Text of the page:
More and more, I am convinced that good ideas are the main problem behind executing an effective exhibition. All great exhibitions of course start with an idea but too many ideas and too many grand ideas can be the death nail of any project. Let me give you a far out example.
Let’s say – we are planning an expedition to Mars and we want to land a vehicle on its surface for research purposes. Within in a very short amount of time, a roundtable discussion may yield the following questions and possible solutions:
Let’s go to Mars!
How do we slow down the spacecraft?
- An aeroshell and a parachute decelerate the lander through the Martian atmosphere.
How do we handle the impact?
- Prior to surface impact, retro-rockets are fired to slow the lander´s speed of descent, and airbags are inflated to cushion the lander at surface impact.
How do we stop the momentum?
- After its initial impact, the lander bounces along the Martian surface until it rolls to a stop.
- The airbags are then deflated and retracted, and the lander petals and rover egress aids are deployed.
How do we start exploring?
- Once the petals have opened, the rover deploys its solar arrays, and places the system in a safe state.
Having a discussion
There are many team players at this point that walk away from the table because their job is now done. Curator “Jones” has comes up with the brilliant idea of the aeroshell, what else can he do? Now it is up to the execution team to make this idea a reality. It can take one second to think of an idea, a lifetime to achieve it.
Of course planning an exhibition is not the same as a NASA space project. But what the two share in common is project planning. And when sitting at the table to discuss what can be done – it is important to keep core project elements in mind. Be careful not to kill the spontaneous ideas that often bubble up in a creative process. Here are the core elements to keep in mind:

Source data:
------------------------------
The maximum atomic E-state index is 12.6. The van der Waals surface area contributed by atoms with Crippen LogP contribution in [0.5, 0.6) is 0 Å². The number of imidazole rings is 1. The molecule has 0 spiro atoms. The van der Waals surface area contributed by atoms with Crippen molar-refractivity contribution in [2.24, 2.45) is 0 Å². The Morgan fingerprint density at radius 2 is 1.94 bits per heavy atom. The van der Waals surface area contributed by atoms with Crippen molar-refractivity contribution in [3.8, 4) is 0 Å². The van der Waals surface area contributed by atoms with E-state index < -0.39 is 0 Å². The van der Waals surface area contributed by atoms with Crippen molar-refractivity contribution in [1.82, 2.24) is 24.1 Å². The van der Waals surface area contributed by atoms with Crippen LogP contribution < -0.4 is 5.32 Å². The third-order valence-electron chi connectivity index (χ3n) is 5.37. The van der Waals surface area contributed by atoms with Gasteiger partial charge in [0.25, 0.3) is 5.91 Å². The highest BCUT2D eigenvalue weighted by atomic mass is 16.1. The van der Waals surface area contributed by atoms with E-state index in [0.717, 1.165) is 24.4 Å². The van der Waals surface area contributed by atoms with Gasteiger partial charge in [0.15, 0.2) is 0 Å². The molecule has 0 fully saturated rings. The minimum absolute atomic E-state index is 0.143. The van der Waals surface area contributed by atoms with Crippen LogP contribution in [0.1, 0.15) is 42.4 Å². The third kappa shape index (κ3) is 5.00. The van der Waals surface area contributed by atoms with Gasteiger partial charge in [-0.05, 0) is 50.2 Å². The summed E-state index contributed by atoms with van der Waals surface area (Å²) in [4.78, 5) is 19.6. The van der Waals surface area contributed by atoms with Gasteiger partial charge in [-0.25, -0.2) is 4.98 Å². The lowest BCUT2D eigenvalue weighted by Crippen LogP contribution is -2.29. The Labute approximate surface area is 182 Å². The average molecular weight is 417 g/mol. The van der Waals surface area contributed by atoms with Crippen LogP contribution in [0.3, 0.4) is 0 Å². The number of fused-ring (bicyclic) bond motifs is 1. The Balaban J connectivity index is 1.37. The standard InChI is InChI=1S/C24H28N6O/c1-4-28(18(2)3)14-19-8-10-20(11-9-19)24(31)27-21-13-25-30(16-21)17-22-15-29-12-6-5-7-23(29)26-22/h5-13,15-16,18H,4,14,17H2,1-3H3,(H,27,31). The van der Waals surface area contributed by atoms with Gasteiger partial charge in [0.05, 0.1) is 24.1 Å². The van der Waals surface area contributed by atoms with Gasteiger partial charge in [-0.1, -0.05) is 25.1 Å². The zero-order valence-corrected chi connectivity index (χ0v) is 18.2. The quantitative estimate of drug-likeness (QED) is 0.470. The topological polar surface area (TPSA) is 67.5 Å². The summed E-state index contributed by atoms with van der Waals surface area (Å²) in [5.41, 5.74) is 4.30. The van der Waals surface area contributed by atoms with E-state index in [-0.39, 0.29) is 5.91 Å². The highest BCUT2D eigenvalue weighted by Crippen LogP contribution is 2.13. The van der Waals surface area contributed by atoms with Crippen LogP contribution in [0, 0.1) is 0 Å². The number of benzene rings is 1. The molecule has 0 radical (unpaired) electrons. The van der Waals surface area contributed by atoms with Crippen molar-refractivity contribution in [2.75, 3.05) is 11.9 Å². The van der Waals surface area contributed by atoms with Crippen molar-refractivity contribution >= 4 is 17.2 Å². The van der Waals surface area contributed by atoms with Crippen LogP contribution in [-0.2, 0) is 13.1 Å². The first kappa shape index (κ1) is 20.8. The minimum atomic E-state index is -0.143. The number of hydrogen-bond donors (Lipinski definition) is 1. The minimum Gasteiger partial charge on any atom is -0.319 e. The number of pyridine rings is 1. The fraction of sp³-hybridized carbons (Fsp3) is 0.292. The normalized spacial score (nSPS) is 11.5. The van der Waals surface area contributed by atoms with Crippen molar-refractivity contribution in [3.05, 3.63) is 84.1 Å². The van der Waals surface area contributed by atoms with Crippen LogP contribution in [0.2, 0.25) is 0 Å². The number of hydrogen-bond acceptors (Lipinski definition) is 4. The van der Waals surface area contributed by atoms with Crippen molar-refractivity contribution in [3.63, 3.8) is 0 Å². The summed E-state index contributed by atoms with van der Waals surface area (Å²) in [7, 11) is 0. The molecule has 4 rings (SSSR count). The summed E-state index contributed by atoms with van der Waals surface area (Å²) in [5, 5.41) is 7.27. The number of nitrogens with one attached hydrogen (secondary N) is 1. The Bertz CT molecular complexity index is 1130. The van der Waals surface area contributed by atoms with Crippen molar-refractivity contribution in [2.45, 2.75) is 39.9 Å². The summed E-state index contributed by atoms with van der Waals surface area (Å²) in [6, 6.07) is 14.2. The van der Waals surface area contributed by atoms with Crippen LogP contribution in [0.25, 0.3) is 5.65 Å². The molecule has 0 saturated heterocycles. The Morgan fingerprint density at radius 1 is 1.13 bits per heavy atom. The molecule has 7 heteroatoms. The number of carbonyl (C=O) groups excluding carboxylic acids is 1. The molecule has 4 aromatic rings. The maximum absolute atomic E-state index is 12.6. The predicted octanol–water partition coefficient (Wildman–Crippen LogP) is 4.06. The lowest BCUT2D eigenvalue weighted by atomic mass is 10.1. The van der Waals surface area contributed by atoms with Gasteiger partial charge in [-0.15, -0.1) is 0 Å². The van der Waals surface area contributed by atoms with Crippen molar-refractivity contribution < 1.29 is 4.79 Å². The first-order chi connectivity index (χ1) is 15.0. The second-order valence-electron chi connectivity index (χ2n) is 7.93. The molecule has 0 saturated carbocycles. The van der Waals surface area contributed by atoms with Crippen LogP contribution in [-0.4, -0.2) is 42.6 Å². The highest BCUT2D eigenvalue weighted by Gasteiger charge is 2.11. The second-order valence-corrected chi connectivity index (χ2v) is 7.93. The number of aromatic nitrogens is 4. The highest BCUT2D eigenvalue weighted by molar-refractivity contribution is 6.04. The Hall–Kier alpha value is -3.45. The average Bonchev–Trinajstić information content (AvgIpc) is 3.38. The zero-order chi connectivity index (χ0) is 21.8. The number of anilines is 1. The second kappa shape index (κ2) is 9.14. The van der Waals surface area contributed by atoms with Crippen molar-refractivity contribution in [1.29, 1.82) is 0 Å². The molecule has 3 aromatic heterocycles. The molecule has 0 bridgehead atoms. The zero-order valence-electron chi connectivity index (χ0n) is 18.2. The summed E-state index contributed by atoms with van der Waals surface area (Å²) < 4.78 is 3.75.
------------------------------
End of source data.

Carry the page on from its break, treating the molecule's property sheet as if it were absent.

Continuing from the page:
Core project project elements
What is the scope of the project?
- Does everybody agree on what the project is meant to achieve?
- Are there outcomes that can be measured and incorporated into the project?
- Is there room for scope drift?
What are the resources?
- This includes human resources and financial resources.
- Are there hidden costs like administration?
- Are there free resources like donations or reused equipment?
- What procurement procedures need to be followed?
What is the timeline?
- Have you determined the critical path?
- Are certain elements dependent on others?
- Are we dealing with a fixed date?
- Are resources and dates aligned?
Can we quantify quality?
- Can you identify the refinement of what needs to be achieved?
- Is your quality requirements aligned with resources?
- In what areas is quality flexible?
Harness ideas that can be used
This is a general overview but nonetheless a good place to start the conversation. When any one of these core elements is changed – the whole project is changed. When the core elements of project are front and center at the initial discussion, it helps to ground some of the more outrageous ideas. Great ideas can be placed in a parking lot for further discussion but do not let them distract or delay the execution of the project.
Lastly – here is some room for thought. Ideas cannot be copyrighted. I can create a story about a boy who is a wizard, has adventures and attends a wizard school. And that is not a copyright infringement on any well-known author’s works. It is only when I used that author’s words, names and specific plots that I have crossed the line of legality.
Ideas have no value to a project until they are acted upon.
Thank you to NASA for its public domain photos.